Advantages Another Dean Koontz book
Disadvantages A rather ordinary Dean Koontz book
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This is the second Dean Koontz novel to feature Odd Thomas, the reluctant hero from the first book of the same name. For those of you who have not read the first book, Thomas is a rather modest, self deprecating character who shares the Hobbit like quality of not seeking adventure or danger; it tends to find him regardless. Thomas has the ability to see and have limited interaction with the troubled souls of the dead, those who are reluctant to move on because some unfinished business prevents them from doing so. On the lighter side, one of Thomas' ghostly companions is an earthbound Elvis who for reasons not explained, chooses to inhabit our hero's home town of Pico Mundo.The story opens with an early morning visitation from a rather distressed newly dead Dr Jessup, the step father of Thomas' youmg friend Danny. It soons becomes obvious that Dr Jessup has been murdered and Danny has been abducted by persons unknown. The plot then develops into Thomas' quest to locate and rescue his young friend from the cluches of his kidnappers. He finally tracks them down holed up in a derelict hotel and casino in the desert. It then becomes a game of cat and mouse between Thomas and the baddies led by the almost comically vampiric blonde seductress Datura. Along the way we find out that the evil and totally loony Datura has her own reasons for kidnapping Danny and luring Thomas to this particular location.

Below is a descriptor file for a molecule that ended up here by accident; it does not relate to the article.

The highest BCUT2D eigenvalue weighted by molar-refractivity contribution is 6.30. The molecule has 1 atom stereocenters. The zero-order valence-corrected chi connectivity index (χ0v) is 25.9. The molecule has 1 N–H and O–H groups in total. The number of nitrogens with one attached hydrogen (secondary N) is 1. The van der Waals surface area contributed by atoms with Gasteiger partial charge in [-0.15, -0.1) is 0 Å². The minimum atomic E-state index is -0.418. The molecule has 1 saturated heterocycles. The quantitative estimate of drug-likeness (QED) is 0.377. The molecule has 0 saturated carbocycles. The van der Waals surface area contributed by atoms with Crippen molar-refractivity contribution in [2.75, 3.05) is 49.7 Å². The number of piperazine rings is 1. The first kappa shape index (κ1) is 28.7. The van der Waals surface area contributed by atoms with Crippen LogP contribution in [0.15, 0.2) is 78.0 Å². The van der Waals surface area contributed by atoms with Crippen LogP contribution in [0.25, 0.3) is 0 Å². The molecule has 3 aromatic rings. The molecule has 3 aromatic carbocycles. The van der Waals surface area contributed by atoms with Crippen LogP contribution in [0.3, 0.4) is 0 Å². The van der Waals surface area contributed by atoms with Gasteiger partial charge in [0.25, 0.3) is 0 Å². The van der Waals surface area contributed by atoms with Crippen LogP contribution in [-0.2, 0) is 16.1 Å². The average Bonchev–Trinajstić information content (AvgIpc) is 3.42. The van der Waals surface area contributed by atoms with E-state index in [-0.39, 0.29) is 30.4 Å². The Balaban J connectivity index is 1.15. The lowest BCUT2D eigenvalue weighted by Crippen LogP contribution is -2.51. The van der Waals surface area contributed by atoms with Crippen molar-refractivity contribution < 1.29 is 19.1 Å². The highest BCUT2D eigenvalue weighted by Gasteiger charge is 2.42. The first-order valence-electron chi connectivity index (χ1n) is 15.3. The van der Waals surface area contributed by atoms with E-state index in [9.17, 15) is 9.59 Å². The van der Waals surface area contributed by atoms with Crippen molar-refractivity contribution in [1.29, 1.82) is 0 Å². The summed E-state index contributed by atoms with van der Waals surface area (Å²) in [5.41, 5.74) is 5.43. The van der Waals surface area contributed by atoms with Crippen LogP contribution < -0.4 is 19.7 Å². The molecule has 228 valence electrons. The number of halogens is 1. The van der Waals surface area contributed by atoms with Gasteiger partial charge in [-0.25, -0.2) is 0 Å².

Forever Odd is a rather routine search and rescue thriller with a touch of the supernatural thrown in for good measure. The first half of the book is quite pedestrian in pace and it was largely my appreciation of Dean Koontz's narrative style that kept me reading. Despite the rather mediocre and somewhat predictable plot and the comic book villians, I still took delight in Mr Koontz's skill as a wordsmith.As a long standing Dean Koontz fan I was disappointed in Forever Odd. It had none of the shudders and nasty surprises that I have enjoyed in his previous books. It also lacked that sense of wonder and spirituality that Koontz often brings to his stories and characters. In conclusion, a very ordinary 'odd' one out for a well established master of the genre (Despite this, I've already bought his next book!).
I bought the paperback edition at Amazon
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